Epidemiological studies of sociodemographic factors, early life factors, health, and medical care consumption among small children

Elisabeth Mangrio

Forskningsoutput: AvhandlingDoktorsavhandling (sammanläggning)

122 Nedladdningar (Pure)


By international standards, children in Sweden experience good health. Sweden has low infant
mortality rates, low accident mortality rates, a high number of breastfed children and a high
proportion of vaccinated children. However, during the past twenty years the prevalence of
overweight children has doubled in Sweden, while that of obese children has increased 4-5 times.
Furthermore, there has been an increase in self-reported problems such as anxiety and sleeping
disturbances among adolescents. Asthma and other types of allergic diseases are the most
common chronic diseases during childhood, while infectious diseases are the most common
causes of short-term morbidity. It is well-known that the social position of the family, living
conditions, and parental health-related behaviors are closely connected with health in childhood.
The socioeconomic position (SEP) of the family affects the child’s health from the very beginning
of life through the mother’s health-related behaviors during pregnancy. Even though the
prevailing etiological model for adult chronic disease emphasizes adult risk factors, the
importance of earlier life circumstances has recently attracted considerable attention. A life course
perspective seems to increase our understanding of health in childhood as well as later on, in
adulthood. In this thesis, the associations between sociodemographic factors and early life factors
(e.g., maternal smoking during pregnancy, exposure to secondhand tobacco smoke, breastfeeding,
and high birth weight) on the one hand and health and medical care consumption on the other
hand, were investigated among small children in Malmö. The studies in the thesis were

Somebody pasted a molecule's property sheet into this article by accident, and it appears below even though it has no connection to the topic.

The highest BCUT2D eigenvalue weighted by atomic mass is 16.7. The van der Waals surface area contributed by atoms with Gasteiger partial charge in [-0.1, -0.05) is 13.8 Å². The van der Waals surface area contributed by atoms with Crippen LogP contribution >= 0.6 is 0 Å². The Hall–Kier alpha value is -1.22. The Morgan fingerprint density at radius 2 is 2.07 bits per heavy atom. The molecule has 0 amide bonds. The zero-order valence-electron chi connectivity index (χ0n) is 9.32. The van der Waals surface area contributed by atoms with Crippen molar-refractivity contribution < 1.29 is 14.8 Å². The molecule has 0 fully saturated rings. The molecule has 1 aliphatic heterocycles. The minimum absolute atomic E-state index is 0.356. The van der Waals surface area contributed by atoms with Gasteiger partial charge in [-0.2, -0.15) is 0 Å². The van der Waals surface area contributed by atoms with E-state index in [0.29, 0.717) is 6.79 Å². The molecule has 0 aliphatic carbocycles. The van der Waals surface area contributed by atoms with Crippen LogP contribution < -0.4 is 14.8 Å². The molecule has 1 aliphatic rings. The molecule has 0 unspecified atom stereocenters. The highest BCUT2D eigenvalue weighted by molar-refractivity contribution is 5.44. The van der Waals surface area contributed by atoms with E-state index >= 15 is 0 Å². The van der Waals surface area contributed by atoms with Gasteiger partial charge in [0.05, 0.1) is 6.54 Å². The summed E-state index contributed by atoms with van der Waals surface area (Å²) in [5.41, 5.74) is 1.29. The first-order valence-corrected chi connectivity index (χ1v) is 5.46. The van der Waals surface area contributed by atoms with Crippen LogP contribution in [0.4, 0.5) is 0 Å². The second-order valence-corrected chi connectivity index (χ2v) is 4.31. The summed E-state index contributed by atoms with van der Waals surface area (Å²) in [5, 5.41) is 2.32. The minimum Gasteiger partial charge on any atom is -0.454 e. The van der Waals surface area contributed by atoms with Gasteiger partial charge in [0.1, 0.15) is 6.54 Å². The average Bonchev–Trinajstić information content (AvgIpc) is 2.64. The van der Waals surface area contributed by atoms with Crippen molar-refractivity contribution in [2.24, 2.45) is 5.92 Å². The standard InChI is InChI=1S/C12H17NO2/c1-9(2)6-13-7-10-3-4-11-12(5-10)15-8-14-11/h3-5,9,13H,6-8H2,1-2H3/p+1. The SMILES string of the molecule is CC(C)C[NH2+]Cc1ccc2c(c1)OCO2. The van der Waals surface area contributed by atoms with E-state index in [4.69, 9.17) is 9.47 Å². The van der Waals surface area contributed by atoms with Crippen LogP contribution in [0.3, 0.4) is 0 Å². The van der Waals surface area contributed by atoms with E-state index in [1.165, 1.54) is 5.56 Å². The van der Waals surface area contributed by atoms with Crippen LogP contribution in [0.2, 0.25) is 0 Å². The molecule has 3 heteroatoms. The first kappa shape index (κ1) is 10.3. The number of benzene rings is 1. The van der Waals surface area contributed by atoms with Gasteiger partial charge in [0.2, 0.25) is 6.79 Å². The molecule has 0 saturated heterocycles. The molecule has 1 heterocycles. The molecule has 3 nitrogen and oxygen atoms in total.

population-based and cross-sectional, and the study populations comprised children who visited
the Child health care (CHC) centers for their 8-month or 4-year check-up during 2003-2008 and
whose parents answered a self-administered questionnaire. The self-administered questionnaire
was handed out to the parents of 8-month-old and 4-year-old children in conjunction with their
check-up at the CHC centers aiming to reach all children in Malmö in these two age groups. The
questionnaire was distributed by the pediatric nurses at the centers. The results showed that
antibiotic consumption at an early age was influenced by several factors including parental
sociodemographic factors, lifestyle factors, psychosocial support, as well as child-related factors.
The results further showed associations between exposure to unfavorable early life factors and the
development of childhood allergy and overweight or obesity. Such effects were enhanced when
there were presence of parental allergy or parental overweight, respectively. Children with less educated
mothers were exposed to more health risks, fewer health promoting factors, worse social
support and had a higher medical care consumption than children with mothers with higher levels
of education.In conclusion, the results show that children’s health seems to be highly
influenced by the characteristics of the families into which they are born. The results also put
focus on the importance of early targeted interventions.
Tilldelande institution
  • Socialmedicin och hälsopolitik
  • Rosvall, Maria, handledare
  • Lindström, Martin, handledare
Tilldelningsdatum2011 dec. 9
ISBN (tryckt)978-91-86871-52-9
StatusPublished - 2011

Bibliografisk information

Defence details

Date: 2011-12-09
Time: 09:00
Place: Lilla Aulan, Ingång 59, Skånes Universitetssjukhus, Malmö

External reviewer(s)

Name: Janlert, Urban
Title: Professor
Affiliation: Epidemiologi och Global Hälsa, Umeå Universitet, Umeå


Ämnesklassifikation (UKÄ)

  • Hälso- och sjukvårdsorganisation, hälsopolitik och hälsoekonomi
  • Miljömedicin och yrkesmedicin


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